Off-Structure Bat Mitigation
Wildlife & Ecosystems
Research Idea Scope
The California Department of Transportation (Caltrans) owns thousands of bridges throughout California, many of which provide habitat for bats. Bats seek out bridges for thermal regulation during reproduction, food digestion, migratory roosts, and as hibernaculum. A single species may dominate a day roost, however both day and night roosts usually support more than one species. Bridge maintenance and replacement often leads to temporary, or even permanent impacts to bats. Short-term impacts can result from seasonal exclusion, however the greatest potential for long-term impact occurs when a bridge is replaced. Traditionally, providing new roosts on replacement structures mitigates bat colony impacts. However, there is a desire for off-structure mitigation to avoid worker exposure to bats and bat waste products in confined spaces that is cost effective, require minimal, if any maintenance, and is suitable in a wide range of conditions including coastal and inland climates. A qualified bat biologist will be contracted to work closely with Caltrans in the development of a suitable cost effective off-structure design. Concurrently, the biologist will monitor the bat population on the State Highway 46 Cholame Creek Bridge in San Luis Obispo County, California for one year to determine the species and number of each species using the bridge, along with the seasonality of each species and its numbers. This bridge is planned for future demolition during a planned realignment of Hwy 46. Construction of a mitigation structure will begin when sufficient information is available about current usage and target species. Once complete, the mitigation structure will be monitored for at least one-year to determine the success of the structure. A successful structure will accommodate the same species and, at a minimum, the same approximate numbers at comparable times throughout the year. The proposed work can be undertaken in two phases; one to study a bridge with a bat population and design a mitigation structure, the other to construct the mitigation structure and monitor success post construction.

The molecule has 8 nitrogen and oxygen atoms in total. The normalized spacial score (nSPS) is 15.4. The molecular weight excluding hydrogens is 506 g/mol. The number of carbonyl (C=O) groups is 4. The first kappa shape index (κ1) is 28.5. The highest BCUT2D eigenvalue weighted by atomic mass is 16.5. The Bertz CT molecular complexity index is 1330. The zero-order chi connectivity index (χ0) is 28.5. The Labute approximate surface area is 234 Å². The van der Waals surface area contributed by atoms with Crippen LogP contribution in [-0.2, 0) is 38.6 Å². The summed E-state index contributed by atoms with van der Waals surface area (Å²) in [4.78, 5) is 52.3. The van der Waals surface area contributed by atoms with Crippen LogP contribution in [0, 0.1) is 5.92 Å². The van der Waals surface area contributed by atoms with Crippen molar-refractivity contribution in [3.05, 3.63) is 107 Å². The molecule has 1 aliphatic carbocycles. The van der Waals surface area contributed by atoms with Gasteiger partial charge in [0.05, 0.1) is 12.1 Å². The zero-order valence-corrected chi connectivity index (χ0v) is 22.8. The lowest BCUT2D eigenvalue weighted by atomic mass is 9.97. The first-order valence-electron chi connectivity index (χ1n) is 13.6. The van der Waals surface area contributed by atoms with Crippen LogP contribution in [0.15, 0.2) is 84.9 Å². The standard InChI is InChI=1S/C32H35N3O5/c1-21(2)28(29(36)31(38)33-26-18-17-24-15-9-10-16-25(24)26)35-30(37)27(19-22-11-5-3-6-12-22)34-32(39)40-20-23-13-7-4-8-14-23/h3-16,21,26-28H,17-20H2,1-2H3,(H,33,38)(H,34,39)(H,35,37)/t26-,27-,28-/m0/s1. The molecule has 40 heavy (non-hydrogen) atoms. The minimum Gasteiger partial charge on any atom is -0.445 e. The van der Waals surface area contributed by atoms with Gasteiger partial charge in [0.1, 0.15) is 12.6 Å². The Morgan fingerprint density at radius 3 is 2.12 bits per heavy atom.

Urgency and Payoff
Attempts at off-structure mitigation in California have been largely unsuccessful. Those attempts have included pole mounted wooden bat houses and concrete bunkers. There are several benefits to successful off-structure mitigation. By far the greatest is eliminating the need for periodic disturbance of roosting bats. In addition, successful off-structure mitigation can increase daytime roosting habitat and help stabilize at-risk species. Other benefits include eliminating worker exposure to bats and their waste products and developing an off-structure design that can be altered to accommodate any bat species and adapted to a specific site and the species present.
Thomas M. Edell, California Department of Transportation